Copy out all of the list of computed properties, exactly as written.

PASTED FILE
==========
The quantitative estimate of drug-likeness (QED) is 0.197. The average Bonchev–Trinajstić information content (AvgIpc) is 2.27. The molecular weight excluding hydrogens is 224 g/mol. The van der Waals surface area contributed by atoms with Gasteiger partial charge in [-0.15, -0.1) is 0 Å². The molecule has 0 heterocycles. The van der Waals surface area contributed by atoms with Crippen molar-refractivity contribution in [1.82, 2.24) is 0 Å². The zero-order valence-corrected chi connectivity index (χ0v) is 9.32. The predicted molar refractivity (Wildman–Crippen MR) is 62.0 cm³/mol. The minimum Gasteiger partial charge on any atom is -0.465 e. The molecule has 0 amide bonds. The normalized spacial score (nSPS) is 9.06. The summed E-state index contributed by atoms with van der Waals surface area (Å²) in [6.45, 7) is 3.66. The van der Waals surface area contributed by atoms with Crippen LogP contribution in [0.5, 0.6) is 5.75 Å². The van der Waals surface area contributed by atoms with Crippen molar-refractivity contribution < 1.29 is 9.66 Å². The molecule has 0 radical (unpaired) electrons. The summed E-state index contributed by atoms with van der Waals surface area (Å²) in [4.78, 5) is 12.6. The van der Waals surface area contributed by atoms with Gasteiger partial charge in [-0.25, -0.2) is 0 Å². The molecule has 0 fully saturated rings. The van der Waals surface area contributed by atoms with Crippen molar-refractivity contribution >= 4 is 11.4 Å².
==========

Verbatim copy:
The quantitative estimate of drug-likeness (QED) is 0.197. The average Bonchev–Trinajstić information content (AvgIpc) is 2.27. The molecular weight excluding hydrogens is 224 g/mol. The van der Waals surface area contributed by atoms with Gasteiger partial charge in [-0.15, -0.1) is 0 Å². The molecule has 0 heterocycles. The van der Waals surface area contributed by atoms with Crippen molar-refractivity contribution in [1.82, 2.24) is 0 Å². The zero-order valence-corrected chi connectivity index (χ0v) is 9.32. The predicted molar refractivity (Wildman–Crippen MR) is 62.0 cm³/mol. The minimum Gasteiger partial charge on any atom is -0.465 e. The molecule has 0 amide bonds. The normalized spacial score (nSPS) is 9.06. The summed E-state index contributed by atoms with van der Waals surface area (Å²) in [6.45, 7) is 3.66. The van der Waals surface area contributed by atoms with Crippen LogP contribution in [0.5, 0.6) is 5.75 Å². The van der Waals surface area contributed by atoms with Crippen molar-refractivity contribution < 1.29 is 9.66 Å². The molecule has 0 radical (unpaired) electrons. The summed E-state index contributed by atoms with van der Waals surface area (Å²) in [4.78, 5) is 12.6. The van der Waals surface area contributed by atoms with Gasteiger partial charge in [-0.25, -0.2) is 0 Å². The molecule has 0 fully saturated rings. The van der Waals surface area contributed by atoms with Crippen molar-refractivity contribution >= 4 is 11.4 Å².